Album Review

Movie Review: Super Duper Alice Cooper

Posted by Morgan Ywain Evans on Thursday, May 29, 2014 at 5:57 AM (PST)
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Super Duper Alice Cooper is a rare rock doc that really nails it. Coherent continuity propelled as much by visual narrative and well edited insights rather than an overly verbose sense of nostalgia, the film fires on all cylinders. This is required viewing for any would be shock rocker or performer who plans to live or play with persona. Alice Cooper is a legend if ever there was one. Some people can handle the 24/7 thing for awhile, but chances are your alter ego will eventually bite you back. There is a reason Bruce Wayne didn’t stay Batman all the time, kids.

There’s a few moments in my “career” as a rock writer that made me feel like all the blood, sweat and tears have been worth it. Getting to talk to Sylvain Sylvain the day former NY Dolls manager Malcolm Mclaren passed away was unexpected and intense. Interviewing my favorite woman in music Jennifer Herrema of Royal Trux/Black Bananas not once but twice. Talking to Jane’s Addiction. But honestly getting an advance copy of this movie and knowing I get to help get the word out on the DVD release is also pretty darn validating and feels fantastic as a long time Alice fan…ever since “Feed My Frankenstein” when I was a kid myself!

The animation,contributors, editing and of course the music is fantastic. We see the rise of the early band from their Beatle Mania influenced days as The Spiders to actually gaining infamy opening for John Lennon to Alice taking on a life beyond the scope of what the band, and probably Vincent Furnier himself, ever imagined. A standout part of the film is when Alice talks in old interview footage about how rock had gone as far as it was gonna go with guitar solos and drum solos and he was pushing it forward. If a boy is gonna go home wearing eye make-up and scare his parents, that was ok.

Click here for more of the film review (and believe me, you want to).

I personally don’t mind that Alice and Vincent became separate entities, otherwise both would have died. This film richly portrays the appeal and also the dangers of the role, with Alice seriously looking close to death at several points during his freebasing days. You really root for the guy when he gets clean. As someone who used to only perform or have sex wasted on booze or hard drugs, I could really relate to the fear and vulnerability Vincent talks about when he is about to take the stage in 1986 sober for the first time after 5 years away. Would he still have what it takes to perform and mine that dark territory without unhealthy help? This is the closing point of the film, Alice’s triumphant return on Halloween in Detroit as the Godfather of bands like Motley Crue, Wasp, Twisted Sister and their ilk. But let’s face it, he is so much cooler. The sounds of the 70′s and the Vietnam-era outcast and dissilusionment in some of his work is just tremendously great still to this day. People give Alice shit, myself included in the past, for being Republican or whatever. As much as I don’t agree with that, those are his views and one thing the Alice character proves that negates a lot of GOP arguments is that rock n roll and the dark side can coexist with a healthy life, so let’s stop demonizing rock n roll. Ironic, right?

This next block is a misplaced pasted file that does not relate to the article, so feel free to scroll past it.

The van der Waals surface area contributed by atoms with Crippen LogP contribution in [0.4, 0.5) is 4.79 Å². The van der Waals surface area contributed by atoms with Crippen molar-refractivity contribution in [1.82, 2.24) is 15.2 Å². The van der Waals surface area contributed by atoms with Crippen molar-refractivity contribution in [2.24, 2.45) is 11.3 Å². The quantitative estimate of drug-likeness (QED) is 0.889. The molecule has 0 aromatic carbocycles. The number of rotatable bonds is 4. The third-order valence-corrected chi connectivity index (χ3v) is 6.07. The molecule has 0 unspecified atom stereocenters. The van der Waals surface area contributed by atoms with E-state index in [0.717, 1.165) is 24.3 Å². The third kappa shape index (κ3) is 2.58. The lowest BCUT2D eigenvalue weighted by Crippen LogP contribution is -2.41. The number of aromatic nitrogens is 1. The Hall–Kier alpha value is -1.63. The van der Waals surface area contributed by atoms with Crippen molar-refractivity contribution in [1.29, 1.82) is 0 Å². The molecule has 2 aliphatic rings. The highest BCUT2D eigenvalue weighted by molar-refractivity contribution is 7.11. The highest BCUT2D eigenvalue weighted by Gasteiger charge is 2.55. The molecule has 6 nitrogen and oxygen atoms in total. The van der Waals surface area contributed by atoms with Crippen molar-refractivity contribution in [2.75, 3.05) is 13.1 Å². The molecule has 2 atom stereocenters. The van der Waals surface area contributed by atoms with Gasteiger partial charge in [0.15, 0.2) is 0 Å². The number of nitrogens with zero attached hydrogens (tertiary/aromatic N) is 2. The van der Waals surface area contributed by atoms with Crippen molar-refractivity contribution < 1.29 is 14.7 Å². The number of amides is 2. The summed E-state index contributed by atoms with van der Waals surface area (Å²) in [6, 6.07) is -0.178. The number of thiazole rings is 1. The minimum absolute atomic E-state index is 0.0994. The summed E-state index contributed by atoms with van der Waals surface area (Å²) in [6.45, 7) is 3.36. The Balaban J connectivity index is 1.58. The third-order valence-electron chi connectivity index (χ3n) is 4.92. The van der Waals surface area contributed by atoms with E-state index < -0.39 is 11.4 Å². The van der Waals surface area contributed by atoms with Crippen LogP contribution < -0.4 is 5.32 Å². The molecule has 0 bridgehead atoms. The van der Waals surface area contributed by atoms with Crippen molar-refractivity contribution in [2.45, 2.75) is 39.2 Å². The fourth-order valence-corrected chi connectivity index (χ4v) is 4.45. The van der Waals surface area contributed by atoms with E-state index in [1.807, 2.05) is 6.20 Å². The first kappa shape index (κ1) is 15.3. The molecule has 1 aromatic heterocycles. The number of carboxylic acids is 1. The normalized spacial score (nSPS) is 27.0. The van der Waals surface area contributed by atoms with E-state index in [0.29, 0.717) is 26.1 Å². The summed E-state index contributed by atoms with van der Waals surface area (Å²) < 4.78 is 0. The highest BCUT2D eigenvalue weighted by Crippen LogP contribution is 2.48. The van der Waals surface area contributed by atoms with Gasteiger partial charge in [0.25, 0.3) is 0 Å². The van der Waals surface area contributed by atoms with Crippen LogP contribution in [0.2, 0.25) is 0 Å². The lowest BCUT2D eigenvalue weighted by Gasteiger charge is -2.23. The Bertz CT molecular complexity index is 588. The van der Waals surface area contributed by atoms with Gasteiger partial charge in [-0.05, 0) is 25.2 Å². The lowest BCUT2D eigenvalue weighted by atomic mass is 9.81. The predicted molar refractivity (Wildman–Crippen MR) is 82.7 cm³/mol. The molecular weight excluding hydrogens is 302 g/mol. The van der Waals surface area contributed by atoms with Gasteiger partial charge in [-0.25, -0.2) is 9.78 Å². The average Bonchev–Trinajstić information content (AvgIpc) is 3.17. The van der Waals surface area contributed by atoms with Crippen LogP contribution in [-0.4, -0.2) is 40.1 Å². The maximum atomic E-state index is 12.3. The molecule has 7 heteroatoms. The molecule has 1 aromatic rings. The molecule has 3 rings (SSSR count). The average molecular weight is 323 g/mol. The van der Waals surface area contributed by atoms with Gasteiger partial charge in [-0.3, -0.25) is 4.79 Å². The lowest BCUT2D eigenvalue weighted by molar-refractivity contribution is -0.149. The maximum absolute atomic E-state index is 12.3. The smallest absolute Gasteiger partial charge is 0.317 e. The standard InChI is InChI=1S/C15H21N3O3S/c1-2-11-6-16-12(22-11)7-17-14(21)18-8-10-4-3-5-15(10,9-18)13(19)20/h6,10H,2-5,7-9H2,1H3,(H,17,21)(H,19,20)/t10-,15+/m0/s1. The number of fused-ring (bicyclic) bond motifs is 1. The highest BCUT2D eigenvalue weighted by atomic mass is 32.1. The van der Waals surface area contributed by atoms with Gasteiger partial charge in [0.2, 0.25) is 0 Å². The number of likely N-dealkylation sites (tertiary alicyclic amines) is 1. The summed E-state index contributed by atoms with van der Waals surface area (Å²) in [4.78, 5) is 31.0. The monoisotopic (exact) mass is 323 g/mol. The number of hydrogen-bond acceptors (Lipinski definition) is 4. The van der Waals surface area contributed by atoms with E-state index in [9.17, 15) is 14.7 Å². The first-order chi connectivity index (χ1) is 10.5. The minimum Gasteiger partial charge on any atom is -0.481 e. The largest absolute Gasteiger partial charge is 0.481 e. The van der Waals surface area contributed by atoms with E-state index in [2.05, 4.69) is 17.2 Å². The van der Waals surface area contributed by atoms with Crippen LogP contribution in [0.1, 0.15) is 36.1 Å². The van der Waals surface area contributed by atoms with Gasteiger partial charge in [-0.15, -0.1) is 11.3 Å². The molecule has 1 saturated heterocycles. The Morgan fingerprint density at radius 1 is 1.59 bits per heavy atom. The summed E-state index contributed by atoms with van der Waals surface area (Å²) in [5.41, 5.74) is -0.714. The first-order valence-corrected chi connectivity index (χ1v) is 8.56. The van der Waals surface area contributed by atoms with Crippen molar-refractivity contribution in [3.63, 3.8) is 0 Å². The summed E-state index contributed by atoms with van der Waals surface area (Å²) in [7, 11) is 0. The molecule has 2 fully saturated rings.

Worth it for the visual immersion onto the time periods alone, the film is still not just a dusting off of the old photo book type affair. You are right there with the band and feel part of a journey. I forgot completely they had worked originally with Frank Zappa, so that was a blast to watch. It is a masterfully done movie with just enough lingering on certain times to make you want more but with enough clarity to keep the film moving forward at a fairly brisk clip not to bore this stupid A.D.D. generation. You get to see everything from Dali making the infamous hologram of Alice to John Lydon saying how “Anything Alice has ever done is good enough for me…except Golf. Lay off the golf”…and much more. A fascinating section is where Alice leaves a sanitarium after getting off booze and begins collaborating with Elton John partner Bernie Taupin, which also fatefully led him to get in way over his head with cocaine. Bernie and Vincent are finally friends again nowadays, a wonderful ending that shows things can heal. It was super cool to have Taupin a part of this film. The DVD has Montreal 1972 footage and a CD of Montreaux 2009 as well.

I can’t rave about this movie enough. Alice on Johnny Carson to his kid favorite Muppets appearance to meeting Frank Sinatra so his parents finally realized he was famous, it’s all here. A great part is when Alice organizes a city park clean up and a reporter says people think it was just done for publicity and Alice fires back ,”Well,what’s wrong with that?”. It is also great to hear from former band members from the original group as well as Vincent’s wife and celebrity rockers like Dee Snider (who has a great quote I wont spoil), Iggy Pop, Lydon and more. You really see how Bob Ezrin focused the group until he and Alice started to pull separate ways from the original band.

Scot McFadyen and Sam Dunn of Banger films did a remarkable job with this movie, as much a work of art as their subject. From a freaky ass montage during “Dead Babies” to the apotheosis of “18″ taking the country by storm to Wolfman jack on a camel and helicopters dropping panties (!!!) on bugged out fans at the once wholesome Hollywood Bowl, this shit is so fucking awesome. I wanted it to go on and on. But every Nightmare has an ending, for better or for worse.


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